Myanmar should continue working with all stakeholders, including affected communities and civil society, to promote a legal framework that balances investors’ needs with human rights, said the ICJ today.
The call comes as the government enters a critical phase of establishing its new law governing investments in the resource-rich country.
“This is a critical moment for the economic development of Myanmar. The laws it implements now will shape investment, economic development and, in turn, human rights for the foreseeable future,” said Daniel Aguirre, ICJ International Legal Advisor. “It is imperative that drafting is not rushed and that laws take into account international human rights laws and standards.”
ICJ has been working directly with Myanmar’s Directorate of Investment and Company Administration (DICA), as well as with Myanmar civil society, on investment law and their potential impact on the human rights of all people in Myanmar.
The International Finance Corporation, in support of DICA, has produced a Draft Investment Law designed to consolidate the Foreign Investment Law (2012) and the Myanmar Citizen Investment Law (2013) to create a level playing field for both local and foreign investors. DICA has now opened the process to civil society consultation.
ICJ conducted a workshop with DICA on bilateral investment treaties in July of 2014. In November, the ICJ submitted feedback on the Draft Investment Law providing expert analysis and flagging issues of concern.
An initial consultation on the Draft Investment Law took place on 29 January 2015. The ICJ along with other civil society organizations met with the IFC and DICA.
“The ICJ is encouraged by DICA’s willingness to consult civil society, including international non-governmental organizations, and hear concerns about investment laws and their potential to curtail important regulations designed to protect, promote and fulfill human rights,” said Aguirre. “The ICJ looks forward to formal engagement in a consultation process that will include both national and international civil society.”
The ICJ remains concerned that the Draft Investment Law establishes significant rights for investors without protecting the rights of those affected by business activity.
The Draft Investment Law would require investors to follow national laws without acknowledging that the existing national legal framework does not adequately protect human rights or provide remedies for those whose rights have been violated.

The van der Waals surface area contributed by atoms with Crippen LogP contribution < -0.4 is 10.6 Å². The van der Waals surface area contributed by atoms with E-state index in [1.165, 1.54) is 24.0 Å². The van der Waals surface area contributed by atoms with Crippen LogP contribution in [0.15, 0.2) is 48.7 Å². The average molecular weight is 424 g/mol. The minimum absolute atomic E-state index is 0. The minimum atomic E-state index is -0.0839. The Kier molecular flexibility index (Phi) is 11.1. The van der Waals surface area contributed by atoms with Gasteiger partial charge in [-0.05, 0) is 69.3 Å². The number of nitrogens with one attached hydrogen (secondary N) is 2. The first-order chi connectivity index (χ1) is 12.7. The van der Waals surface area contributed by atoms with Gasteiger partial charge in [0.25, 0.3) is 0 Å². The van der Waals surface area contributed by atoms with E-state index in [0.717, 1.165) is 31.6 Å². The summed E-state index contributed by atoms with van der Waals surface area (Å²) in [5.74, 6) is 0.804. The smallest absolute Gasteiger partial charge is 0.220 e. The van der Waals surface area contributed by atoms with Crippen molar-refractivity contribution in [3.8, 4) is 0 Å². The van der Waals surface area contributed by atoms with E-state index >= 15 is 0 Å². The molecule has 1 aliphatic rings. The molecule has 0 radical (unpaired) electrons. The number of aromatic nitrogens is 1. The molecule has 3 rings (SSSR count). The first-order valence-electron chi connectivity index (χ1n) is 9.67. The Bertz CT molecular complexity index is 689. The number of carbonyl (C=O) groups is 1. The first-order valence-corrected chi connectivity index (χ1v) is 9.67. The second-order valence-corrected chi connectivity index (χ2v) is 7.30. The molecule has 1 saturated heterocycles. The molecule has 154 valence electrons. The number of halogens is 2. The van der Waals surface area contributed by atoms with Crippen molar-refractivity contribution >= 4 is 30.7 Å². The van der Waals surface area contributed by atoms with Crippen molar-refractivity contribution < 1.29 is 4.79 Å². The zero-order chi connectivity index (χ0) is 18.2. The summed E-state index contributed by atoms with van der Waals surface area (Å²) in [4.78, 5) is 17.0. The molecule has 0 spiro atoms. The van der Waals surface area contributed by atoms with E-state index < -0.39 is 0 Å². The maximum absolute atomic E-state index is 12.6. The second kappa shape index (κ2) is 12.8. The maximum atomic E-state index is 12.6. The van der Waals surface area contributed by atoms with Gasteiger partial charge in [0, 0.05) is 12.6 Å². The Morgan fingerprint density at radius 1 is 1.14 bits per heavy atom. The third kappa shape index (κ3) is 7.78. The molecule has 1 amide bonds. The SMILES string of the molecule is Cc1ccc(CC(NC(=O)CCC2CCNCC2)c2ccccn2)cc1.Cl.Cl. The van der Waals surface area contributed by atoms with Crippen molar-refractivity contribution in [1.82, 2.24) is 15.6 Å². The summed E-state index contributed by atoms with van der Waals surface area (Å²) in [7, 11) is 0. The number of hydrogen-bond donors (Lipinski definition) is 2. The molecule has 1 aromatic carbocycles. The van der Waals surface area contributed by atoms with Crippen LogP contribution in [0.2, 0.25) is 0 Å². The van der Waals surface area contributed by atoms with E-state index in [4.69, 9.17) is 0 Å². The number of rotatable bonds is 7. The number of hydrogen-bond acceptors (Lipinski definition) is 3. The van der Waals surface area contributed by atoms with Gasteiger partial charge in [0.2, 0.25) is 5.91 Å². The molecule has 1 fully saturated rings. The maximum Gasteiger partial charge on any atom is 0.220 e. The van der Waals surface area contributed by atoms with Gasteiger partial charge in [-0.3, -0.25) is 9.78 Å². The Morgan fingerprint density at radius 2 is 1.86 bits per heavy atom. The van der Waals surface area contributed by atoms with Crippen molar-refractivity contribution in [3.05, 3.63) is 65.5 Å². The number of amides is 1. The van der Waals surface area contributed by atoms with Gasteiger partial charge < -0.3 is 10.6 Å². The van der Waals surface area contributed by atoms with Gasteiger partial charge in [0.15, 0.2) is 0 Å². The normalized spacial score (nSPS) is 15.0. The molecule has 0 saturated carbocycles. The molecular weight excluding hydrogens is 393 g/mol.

Furthermore, the Draft Investment Law does not establish or protect Myanmar’s ‘right to regulate’ to protect human rights or other social or environmental needs.
Investment law should indicate Myanmar’s obligation to enact necessary regulations for the protection of human rights, including economic and social rights such as the right to health, in the future in order to avoid legal disputes when adopting these regulations.
“The Draft Investment Law’s proposed legal framework would provide all investors the right to be consulted and challenge any new national law or regulation that may impact their profits,” said Aguirre. “This framework would allow businesses to challenge government policies aimed at addressing legitimate needs within the country, and it could create a regulatory chilling effect in which Myanmar’s government would find itself in the troubling position of evaluating whether the passage of new social policies would lead to costly lawsuits from investors.”
“The draft Law as currently formulated runs the risk of hindering progressive regulation to protect human rights in Myanmar,” said Aguirre. “The ICJ is encouraged that DICA has begun meeting with non-governmental groups and believes that an effective and meaningful consultation will help address key concerns about the Draft Investment Law. The ICJ looks forward to working with the Myanmar Government, with the IFC, and with all other concerned groups in order to promote a law that balances investors’ needs with human rights.”NewsPress releases